Evaluation of Chemical-Induced Oxidative Stress as a Mechanism of Hepatocyte Death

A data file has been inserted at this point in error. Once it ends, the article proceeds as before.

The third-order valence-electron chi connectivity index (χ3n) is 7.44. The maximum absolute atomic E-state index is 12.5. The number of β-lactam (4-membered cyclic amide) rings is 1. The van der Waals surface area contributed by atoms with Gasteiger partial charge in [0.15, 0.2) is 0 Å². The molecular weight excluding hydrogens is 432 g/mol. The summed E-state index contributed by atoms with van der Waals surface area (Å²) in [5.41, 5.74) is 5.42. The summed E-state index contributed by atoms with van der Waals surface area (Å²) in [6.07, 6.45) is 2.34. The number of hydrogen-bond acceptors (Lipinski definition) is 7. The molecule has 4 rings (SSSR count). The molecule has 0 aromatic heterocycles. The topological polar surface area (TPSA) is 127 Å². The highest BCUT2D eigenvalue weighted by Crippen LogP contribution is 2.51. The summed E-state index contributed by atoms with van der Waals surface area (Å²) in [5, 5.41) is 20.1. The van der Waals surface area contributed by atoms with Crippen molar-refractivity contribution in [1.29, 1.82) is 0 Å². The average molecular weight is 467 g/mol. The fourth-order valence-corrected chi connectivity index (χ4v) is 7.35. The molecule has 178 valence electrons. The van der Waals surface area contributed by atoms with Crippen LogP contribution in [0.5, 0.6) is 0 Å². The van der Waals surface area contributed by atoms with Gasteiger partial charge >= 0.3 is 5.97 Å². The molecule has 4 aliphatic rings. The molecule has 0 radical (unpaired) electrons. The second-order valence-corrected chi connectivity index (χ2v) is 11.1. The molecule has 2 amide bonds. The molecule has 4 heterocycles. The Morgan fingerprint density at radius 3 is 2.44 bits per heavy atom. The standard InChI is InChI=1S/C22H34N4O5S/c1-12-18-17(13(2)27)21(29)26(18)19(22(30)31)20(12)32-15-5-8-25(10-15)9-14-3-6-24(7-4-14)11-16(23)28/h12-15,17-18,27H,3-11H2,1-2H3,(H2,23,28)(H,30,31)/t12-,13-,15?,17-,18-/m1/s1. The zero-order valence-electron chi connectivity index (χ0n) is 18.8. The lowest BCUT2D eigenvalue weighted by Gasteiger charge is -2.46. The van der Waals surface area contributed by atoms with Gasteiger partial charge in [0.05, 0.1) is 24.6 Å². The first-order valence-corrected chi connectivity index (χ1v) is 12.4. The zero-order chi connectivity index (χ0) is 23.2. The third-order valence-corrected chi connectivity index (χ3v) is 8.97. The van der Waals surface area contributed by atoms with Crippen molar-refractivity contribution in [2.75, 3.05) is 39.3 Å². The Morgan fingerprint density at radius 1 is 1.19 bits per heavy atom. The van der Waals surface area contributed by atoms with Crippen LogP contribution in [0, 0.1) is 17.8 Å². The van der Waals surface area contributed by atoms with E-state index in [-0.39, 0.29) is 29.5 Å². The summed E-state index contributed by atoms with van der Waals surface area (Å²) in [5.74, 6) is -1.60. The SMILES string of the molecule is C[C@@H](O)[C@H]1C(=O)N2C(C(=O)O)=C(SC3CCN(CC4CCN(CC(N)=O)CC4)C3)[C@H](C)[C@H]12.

Any model of cell death should include a role for calcium ions; whether calcium ions are important initiators of cell death is uncertain. Assuming that chemical-induced injury must occur initially, then the potential for alteration of calcium ion homeostasis to contribute to cell death is very great. Almost every aspect of cell function is associated in some manner with the status and functions of calcium ions. Again, what is much less certain is the role of the various major compartments for calcium ion sequestration in the events associated with cell injury. For example, with normal physiologic conditions, liver mitochondria do not appear to have a major role in the control of intracellular calcium ion concentrations. However, under pathologic conditions, the loss of calcium storage ability by other sites in the cell will cause the mitochondria to become highly involved in the uptake of calcium ions and may even initiate calcium recycling. Whether calcium ion recycling occurs or not, the ability of mitochondria to take up calcium ions is enormous and has the potential of major alterations in not only the inner membrane potential but also the availability of a protonmotive force for ATP synthesis, ion homeostasis, and other functions. Of course, loss of cellular integrity has the potential of allowing even greater amounts of calcium to be available from exogenous sources and can eliminate the ability of the cell to cope with the total amount of calcium ion that must be regulated by sequestration. Overall, the effects of oxidative stress include the potential loss of homeostasis of cellular thiols and free calcium ion regulation.